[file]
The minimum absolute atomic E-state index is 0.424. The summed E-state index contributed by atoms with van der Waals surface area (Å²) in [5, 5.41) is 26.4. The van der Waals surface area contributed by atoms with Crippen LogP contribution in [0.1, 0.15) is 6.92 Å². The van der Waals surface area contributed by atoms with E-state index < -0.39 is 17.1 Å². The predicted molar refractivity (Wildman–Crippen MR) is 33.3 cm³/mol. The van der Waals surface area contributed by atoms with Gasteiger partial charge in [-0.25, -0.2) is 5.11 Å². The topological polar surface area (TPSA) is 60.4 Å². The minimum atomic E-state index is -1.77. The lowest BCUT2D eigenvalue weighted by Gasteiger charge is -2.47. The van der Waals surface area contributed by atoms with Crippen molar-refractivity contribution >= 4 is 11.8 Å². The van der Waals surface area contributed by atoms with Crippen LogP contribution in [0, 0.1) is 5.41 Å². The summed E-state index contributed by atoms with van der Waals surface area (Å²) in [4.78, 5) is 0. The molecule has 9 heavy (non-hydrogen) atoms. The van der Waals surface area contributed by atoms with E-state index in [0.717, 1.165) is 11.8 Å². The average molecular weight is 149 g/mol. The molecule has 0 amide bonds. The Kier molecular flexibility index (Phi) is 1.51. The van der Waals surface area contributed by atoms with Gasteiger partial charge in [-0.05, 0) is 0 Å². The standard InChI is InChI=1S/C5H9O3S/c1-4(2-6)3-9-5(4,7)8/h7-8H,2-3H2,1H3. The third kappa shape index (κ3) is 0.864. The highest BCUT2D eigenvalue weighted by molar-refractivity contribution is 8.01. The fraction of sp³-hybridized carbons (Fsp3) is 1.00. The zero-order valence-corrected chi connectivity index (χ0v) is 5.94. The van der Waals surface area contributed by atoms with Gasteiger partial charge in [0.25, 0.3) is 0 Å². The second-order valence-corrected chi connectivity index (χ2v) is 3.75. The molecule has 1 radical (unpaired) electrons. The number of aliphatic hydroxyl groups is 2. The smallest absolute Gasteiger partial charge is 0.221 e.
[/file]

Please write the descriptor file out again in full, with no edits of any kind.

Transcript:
The minimum absolute atomic E-state index is 0.424. The summed E-state index contributed by atoms with van der Waals surface area (Å²) in [5, 5.41) is 26.4. The van der Waals surface area contributed by atoms with Crippen LogP contribution in [0.1, 0.15) is 6.92 Å². The van der Waals surface area contributed by atoms with E-state index < -0.39 is 17.1 Å². The predicted molar refractivity (Wildman–Crippen MR) is 33.3 cm³/mol. The van der Waals surface area contributed by atoms with Gasteiger partial charge in [-0.25, -0.2) is 5.11 Å². The topological polar surface area (TPSA) is 60.4 Å². The minimum atomic E-state index is -1.77. The lowest BCUT2D eigenvalue weighted by Gasteiger charge is -2.47. The van der Waals surface area contributed by atoms with Crippen molar-refractivity contribution >= 4 is 11.8 Å². The van der Waals surface area contributed by atoms with Crippen LogP contribution in [0, 0.1) is 5.41 Å². The summed E-state index contributed by atoms with van der Waals surface area (Å²) in [4.78, 5) is 0. The molecule has 9 heavy (non-hydrogen) atoms. The van der Waals surface area contributed by atoms with E-state index in [0.717, 1.165) is 11.8 Å². The average molecular weight is 149 g/mol. The molecule has 0 amide bonds. The Kier molecular flexibility index (Phi) is 1.51. The van der Waals surface area contributed by atoms with Gasteiger partial charge in [-0.05, 0) is 0 Å². The standard InChI is InChI=1S/C5H9O3S/c1-4(2-6)3-9-5(4,7)8/h7-8H,2-3H2,1H3. The third kappa shape index (κ3) is 0.864. The highest BCUT2D eigenvalue weighted by molar-refractivity contribution is 8.01. The fraction of sp³-hybridized carbons (Fsp3) is 1.00. The zero-order valence-corrected chi connectivity index (χ0v) is 5.94. The van der Waals surface area contributed by atoms with Gasteiger partial charge in [0.25, 0.3) is 0 Å². The second-order valence-corrected chi connectivity index (χ2v) is 3.75. The molecule has 1 radical (unpaired) electrons. The number of aliphatic hydroxyl groups is 2. The smallest absolute Gasteiger partial charge is 0.221 e.